What is it that makes governance viable? The fundamental condition for governance to be viable is national stability; and this requires that all institutions of the State are also stable and steadily evolving. Such institutions include the defence force, the police, the pillars of sovereignty, not least the courts. Governance is about the process of implementing the state budget according to the approved framework, but above all is about participation of all citizens in different levels of administration and other activities pertaining to the enhancement of the well-being of the citizens and the State. The Government, being the executive-arm, is charged with the responsibility to prepare the State Budget and to submit it to the Parliament for debate and subsequent approval. The budget process itself requires a proper reflection about the real needs of the country. Limited financial resources to answer to all the real needs impose upon the Government and Parliament the necessity to select priorities which first and foremost must be addressed to maintain national stability. Electricity for the nation and major infrastructure which impact on every key sector such as roads and water, including major irrigation systems, become determining factors. Combined with human needs, such as the elderly and veterans of war, the IV Constitutional Government and the Parliament have reached a compromise that ensures a positive impact on national security and stability. Compromise between long-term and short-term needs and priorities becomes the art of devising the State Budget.    

Governance also entails the development of civil society and the people in general. Development has different meanings in different phases of statehood. At this stage, Timor-Leste needs jobs for the youth. A healthy democracy requires active participation of civil society in the debates on the best ways to move the country forward, which complements the debates taking place within and between the political parties and in the Parliament. There is also the crucial factor of media development. This particular sector, for the first time this year, due to the work of the Government and the support from Parliament, succeeded in obtaining one million dollars to further its development. Issues such as professionalism and capacity of the newspapers to generate employment, media websites, structuring processes which include media law and capacity building, are some of the key factors to be considered. The equally important community radio system of the country figures as a major focus for this approved budget to be implemented in 2012. The general election will be held on June 29, 2012. It is expected that by July there will be a new government, the Fifth Constitutional Government[3] with its own program but will also implement the programs already approved by the Parliament for 2012.

Following the election, one major focus will be the phasing out of UNMIT, the United Nations Mission for Timor-Leste. UNMIT was established within a context and with a scope most appropriate to respond to the crisis sparked in 2006. Institutional capacity building for the national police, the PNTL, featured amongst the most important task. Until March this year, this mission can be said to have been accomplished because UNMIT has now handed over total command responsibilities to the Timorese PNTL.  A similar handover ceremony was held in 2004 by the then UNMISET, which included handing over the defense sector.  Within only two years, however, the crisis took place involving the PNTL and the defence force, the Falintil-FDTL. The question as to whether the United Nations has fulfilled all the prerequisites for a mission accomplished, or whether the handover of total command responsibility is premature, may still be lurking in the air. Time can give the best answer. There are reasons to be confident. One of these is the success of joint operations between these two institutions. Another is the stable process of police screening and promotions. A third is the successful recruitment and capacity building F-FDTL has undertaken so far, with promising results in terms of future senior military cadres drawn from younger generation with an in-depth sense of national responsibility.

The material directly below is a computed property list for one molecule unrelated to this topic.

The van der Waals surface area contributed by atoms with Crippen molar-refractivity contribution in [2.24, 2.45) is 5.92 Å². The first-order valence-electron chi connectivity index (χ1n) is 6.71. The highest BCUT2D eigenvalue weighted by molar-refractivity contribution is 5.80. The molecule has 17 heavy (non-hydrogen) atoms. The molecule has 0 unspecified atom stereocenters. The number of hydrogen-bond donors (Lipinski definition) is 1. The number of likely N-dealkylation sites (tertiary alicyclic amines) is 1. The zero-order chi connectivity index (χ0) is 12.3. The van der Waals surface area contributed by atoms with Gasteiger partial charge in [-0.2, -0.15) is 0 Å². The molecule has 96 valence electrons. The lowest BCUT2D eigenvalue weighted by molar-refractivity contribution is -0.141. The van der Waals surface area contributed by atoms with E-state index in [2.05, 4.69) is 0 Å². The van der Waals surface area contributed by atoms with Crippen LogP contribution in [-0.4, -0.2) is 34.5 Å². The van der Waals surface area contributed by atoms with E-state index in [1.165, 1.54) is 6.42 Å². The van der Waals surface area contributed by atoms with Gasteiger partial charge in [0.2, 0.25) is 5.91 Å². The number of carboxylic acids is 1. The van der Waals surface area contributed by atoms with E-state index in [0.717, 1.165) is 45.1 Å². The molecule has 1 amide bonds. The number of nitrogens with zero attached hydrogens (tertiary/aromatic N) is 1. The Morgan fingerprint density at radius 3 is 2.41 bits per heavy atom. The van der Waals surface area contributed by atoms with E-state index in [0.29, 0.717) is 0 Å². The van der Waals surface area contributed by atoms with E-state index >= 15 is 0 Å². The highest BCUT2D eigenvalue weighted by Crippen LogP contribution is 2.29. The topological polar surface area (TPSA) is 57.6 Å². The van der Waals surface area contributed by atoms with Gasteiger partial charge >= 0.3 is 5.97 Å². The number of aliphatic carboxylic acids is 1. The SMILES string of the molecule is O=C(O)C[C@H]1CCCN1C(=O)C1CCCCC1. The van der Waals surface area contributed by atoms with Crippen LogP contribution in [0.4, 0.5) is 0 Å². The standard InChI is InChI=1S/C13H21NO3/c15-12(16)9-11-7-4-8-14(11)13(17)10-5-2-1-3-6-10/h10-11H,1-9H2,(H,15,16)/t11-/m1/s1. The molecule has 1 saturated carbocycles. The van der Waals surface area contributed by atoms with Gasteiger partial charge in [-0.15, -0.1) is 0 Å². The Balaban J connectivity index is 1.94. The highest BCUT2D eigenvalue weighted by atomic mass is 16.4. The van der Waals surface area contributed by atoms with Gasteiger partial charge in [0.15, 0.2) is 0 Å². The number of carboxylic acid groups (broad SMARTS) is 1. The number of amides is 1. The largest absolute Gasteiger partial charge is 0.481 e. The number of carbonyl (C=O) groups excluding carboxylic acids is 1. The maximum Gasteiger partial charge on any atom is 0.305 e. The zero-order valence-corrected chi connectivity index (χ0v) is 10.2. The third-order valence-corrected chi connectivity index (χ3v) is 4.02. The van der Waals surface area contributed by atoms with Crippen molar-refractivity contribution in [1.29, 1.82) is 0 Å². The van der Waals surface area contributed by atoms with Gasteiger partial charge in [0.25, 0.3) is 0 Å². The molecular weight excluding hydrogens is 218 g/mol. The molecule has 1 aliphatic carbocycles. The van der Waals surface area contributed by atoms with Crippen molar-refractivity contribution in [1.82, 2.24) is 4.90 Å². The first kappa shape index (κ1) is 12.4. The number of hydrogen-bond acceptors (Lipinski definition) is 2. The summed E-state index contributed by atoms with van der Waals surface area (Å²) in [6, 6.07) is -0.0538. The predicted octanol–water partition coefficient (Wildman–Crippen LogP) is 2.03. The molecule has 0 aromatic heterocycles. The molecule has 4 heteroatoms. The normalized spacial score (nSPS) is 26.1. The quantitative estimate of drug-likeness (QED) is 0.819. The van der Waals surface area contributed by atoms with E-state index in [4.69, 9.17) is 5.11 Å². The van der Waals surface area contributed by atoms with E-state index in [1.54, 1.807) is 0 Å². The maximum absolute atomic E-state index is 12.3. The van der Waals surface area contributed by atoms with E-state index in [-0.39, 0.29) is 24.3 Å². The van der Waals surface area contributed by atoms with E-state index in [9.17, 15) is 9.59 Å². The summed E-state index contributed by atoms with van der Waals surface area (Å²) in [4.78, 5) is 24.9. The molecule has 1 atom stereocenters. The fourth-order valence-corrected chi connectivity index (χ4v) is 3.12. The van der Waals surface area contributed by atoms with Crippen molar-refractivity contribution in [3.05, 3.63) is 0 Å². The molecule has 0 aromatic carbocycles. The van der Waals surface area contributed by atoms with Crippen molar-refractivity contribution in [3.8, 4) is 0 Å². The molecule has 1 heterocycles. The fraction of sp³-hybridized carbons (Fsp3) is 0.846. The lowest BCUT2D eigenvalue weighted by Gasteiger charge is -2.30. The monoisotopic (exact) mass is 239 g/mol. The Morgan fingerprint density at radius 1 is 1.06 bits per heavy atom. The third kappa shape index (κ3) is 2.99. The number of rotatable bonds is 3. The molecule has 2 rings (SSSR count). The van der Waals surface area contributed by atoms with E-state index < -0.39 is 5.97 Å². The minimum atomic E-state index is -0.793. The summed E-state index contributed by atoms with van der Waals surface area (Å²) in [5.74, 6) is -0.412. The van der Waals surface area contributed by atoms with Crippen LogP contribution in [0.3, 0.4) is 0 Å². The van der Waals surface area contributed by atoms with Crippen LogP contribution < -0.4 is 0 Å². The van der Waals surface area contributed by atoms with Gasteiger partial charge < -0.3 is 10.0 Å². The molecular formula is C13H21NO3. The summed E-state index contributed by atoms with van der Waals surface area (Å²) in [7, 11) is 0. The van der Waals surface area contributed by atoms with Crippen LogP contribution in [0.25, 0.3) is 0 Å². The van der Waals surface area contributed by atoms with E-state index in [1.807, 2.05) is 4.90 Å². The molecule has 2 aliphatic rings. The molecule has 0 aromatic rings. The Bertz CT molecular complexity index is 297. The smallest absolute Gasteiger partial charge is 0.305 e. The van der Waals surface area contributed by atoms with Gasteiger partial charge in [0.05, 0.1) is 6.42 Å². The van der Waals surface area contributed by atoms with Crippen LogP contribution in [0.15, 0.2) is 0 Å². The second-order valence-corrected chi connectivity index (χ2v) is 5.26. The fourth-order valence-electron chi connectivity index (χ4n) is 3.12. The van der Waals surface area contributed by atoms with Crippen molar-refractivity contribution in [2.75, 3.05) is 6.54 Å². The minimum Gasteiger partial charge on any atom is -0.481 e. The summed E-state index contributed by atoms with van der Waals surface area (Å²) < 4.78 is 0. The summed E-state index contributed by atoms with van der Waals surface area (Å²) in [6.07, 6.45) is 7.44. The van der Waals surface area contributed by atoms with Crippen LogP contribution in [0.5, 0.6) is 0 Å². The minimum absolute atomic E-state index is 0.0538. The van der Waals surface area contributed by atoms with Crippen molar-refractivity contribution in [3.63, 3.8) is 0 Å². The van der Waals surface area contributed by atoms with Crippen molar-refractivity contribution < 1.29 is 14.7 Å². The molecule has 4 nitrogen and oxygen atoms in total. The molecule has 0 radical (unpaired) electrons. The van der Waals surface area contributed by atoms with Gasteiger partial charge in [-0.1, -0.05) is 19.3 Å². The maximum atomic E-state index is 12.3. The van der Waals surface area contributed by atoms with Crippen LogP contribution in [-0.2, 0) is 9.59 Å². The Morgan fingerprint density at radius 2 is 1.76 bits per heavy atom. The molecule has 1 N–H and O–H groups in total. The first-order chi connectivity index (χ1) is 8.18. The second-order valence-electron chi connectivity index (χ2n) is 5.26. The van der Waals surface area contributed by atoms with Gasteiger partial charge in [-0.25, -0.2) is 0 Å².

Bearing in mind the above, an update on Timor-Leste has to involve taking into account major developments which will enable the country to move forward. It goes without saying, however, that this brief update cannot and it is not indented to cover every major aspect of the complex process of consolidating nationbuilding and statebuilding that Timor-Leste inevitably must pursue. The forthcoming 2012 general election will mark a turning point, one which reaffirms the resilience of the Timorese to succeed in this era of post-conflict and globalisation. As mentioned before, it is difficult to predict the outcome of the next legislative election. What is certain is that whichever political force wins the election will carry on the huge burden of moving the country beyond conflict to enter the much-needed era of infrastructure development, enhancing the capacity of private sector and foreign investment. National stability has been restored and mentality changes have occur, but these need to be understood as a process requiring building on what has been achieved to multiply positive effects; and in doing so, avoiding dangerous situations which could return the country to an environment of insecurity. Therefore, leaders must be realistic in their politics and avoid excessive idealism in their analysis of causes and effects.